July 29, 2011
Data point: Billion-dollar disasters on the rise
This year, the United States has experienced some of the most substantial damage from national disasters and, according to a report from the National Climatic Data Center (NCDC), things are only going to get worse. As the agency’s infographic illustrates, the number of events per year that exceed a cost of one billion dollars in damages has been steadily climbing over the last three decades. Indeed, while the average cost from weather damage at this point of the year is close to $6 billion, we’ve already seen costs of $32 billion for the disasters that have occurred so far in 2011.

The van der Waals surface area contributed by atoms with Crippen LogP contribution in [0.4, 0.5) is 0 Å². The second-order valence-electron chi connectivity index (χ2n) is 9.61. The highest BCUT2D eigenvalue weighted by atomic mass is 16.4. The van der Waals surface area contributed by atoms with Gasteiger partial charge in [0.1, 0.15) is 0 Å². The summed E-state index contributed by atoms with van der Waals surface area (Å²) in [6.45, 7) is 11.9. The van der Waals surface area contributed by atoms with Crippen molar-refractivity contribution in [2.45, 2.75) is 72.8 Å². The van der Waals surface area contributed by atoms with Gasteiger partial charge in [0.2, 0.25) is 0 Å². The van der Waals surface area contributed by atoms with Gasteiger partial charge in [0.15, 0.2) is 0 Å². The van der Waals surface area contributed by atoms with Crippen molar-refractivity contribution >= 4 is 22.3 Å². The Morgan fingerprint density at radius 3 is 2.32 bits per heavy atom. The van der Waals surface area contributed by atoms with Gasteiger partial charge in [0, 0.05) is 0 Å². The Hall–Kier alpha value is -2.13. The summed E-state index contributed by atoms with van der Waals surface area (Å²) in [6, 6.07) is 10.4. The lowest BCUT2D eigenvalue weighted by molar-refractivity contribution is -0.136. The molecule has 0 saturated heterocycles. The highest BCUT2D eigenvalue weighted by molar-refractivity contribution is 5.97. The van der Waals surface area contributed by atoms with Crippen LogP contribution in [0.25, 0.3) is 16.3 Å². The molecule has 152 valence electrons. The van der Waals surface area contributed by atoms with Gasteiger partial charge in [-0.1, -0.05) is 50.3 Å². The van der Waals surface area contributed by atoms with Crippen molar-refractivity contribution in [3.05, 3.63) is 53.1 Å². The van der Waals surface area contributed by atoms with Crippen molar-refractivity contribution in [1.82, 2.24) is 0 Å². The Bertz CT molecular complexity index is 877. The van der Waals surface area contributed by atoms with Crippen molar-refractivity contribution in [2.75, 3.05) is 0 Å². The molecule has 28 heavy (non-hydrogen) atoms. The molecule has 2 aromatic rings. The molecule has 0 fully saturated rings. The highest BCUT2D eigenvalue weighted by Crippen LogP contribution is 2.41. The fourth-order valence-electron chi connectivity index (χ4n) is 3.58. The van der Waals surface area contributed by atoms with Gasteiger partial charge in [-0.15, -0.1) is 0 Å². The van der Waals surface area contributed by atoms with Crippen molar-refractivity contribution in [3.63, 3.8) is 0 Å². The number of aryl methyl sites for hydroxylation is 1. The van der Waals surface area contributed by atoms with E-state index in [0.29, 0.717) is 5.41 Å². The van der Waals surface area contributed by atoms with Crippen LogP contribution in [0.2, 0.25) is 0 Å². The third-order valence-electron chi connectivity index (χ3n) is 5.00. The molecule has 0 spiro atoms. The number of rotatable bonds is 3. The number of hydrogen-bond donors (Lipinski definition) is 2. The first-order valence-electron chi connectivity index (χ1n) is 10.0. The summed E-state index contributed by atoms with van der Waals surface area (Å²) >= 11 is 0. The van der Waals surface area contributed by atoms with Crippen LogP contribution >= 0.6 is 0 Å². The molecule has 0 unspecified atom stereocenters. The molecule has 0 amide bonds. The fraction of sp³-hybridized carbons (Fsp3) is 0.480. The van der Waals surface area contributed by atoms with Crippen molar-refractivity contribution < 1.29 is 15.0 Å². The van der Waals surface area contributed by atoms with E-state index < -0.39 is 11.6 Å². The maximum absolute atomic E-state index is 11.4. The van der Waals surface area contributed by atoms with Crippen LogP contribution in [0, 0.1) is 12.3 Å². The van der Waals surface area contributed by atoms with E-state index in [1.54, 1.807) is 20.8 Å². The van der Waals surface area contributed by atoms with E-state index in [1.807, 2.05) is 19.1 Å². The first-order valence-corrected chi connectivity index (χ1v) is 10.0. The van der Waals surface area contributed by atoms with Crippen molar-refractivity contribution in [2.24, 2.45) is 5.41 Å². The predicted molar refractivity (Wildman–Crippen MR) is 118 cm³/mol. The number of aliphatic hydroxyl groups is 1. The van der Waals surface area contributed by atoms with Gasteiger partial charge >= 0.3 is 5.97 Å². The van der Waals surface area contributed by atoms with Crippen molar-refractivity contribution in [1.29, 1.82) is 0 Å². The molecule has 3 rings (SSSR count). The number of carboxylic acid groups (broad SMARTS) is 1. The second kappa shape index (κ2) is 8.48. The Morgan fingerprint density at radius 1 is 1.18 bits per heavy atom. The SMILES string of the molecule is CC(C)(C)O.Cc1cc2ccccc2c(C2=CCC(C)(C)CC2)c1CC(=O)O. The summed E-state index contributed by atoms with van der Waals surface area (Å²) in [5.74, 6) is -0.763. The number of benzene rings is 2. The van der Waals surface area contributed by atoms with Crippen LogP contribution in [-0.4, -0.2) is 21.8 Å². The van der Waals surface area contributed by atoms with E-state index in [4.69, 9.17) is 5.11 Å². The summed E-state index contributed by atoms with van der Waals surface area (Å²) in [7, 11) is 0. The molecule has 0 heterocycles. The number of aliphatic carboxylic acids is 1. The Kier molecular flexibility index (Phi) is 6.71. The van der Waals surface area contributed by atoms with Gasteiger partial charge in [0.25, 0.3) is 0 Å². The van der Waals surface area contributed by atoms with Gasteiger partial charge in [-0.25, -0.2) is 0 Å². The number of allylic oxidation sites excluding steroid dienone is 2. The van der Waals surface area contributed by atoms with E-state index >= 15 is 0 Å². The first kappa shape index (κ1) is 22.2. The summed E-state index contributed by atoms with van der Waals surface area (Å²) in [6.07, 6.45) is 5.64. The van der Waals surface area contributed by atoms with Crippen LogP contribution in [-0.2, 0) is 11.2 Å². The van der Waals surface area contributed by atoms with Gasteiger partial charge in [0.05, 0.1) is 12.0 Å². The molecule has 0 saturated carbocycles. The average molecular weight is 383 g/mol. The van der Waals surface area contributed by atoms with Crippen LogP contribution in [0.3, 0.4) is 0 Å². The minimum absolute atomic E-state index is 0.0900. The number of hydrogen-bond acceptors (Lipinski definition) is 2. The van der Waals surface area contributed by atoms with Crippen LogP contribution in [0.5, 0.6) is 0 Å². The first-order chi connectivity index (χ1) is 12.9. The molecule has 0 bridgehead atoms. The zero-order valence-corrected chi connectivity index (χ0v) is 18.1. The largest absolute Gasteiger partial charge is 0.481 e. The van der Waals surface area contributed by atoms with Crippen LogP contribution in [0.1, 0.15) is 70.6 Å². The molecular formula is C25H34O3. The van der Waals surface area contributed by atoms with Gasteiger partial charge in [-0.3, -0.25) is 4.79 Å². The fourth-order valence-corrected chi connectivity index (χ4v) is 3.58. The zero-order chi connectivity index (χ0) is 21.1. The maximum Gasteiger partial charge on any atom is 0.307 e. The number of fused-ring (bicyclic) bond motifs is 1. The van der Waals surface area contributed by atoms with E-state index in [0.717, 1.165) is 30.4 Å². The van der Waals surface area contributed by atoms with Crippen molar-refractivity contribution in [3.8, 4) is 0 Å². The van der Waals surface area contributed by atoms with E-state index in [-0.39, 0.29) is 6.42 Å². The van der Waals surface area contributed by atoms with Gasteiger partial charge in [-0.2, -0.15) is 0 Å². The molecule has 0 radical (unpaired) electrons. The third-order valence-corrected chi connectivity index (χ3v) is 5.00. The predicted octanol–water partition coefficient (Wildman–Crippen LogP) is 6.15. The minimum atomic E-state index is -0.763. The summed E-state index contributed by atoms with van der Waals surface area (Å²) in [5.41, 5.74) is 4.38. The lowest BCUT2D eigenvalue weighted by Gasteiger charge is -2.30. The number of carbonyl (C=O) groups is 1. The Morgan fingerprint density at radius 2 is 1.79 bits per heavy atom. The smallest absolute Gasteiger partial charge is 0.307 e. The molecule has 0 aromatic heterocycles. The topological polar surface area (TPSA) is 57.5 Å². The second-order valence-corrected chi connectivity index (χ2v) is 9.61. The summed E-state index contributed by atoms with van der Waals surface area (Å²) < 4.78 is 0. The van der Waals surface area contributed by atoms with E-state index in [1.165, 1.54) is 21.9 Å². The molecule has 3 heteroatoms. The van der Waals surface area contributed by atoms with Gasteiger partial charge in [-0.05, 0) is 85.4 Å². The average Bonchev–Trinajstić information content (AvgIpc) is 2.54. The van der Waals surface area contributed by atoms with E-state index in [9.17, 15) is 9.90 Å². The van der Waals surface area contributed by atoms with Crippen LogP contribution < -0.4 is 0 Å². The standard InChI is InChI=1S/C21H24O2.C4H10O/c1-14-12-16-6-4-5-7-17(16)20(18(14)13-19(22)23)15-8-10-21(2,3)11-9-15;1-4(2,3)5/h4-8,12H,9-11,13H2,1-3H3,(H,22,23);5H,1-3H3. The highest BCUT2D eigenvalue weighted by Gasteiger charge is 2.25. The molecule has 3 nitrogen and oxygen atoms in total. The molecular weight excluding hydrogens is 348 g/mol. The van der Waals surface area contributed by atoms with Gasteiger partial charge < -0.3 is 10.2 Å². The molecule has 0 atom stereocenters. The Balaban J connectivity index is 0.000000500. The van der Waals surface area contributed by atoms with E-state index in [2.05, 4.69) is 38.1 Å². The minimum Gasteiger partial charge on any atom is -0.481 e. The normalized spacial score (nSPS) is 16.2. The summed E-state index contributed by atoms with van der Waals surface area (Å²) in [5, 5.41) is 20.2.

While the report is limited to the U.S., it has interesting implications globally. The NCDC points to a growing population and its migration into high-risk areas as a factor in these disasters. However, it suggests that one of the key causes is climate change in general—rising carbon emissions, which contribute to a warmer and more moisture absorbing atmosphere. This information seems to indicate the precariousness of population growth and the demands it places on the environment. If climate change does indeed exist, it appears that we’ll have to brace ourselves for more damage, and more expenditures, in the future.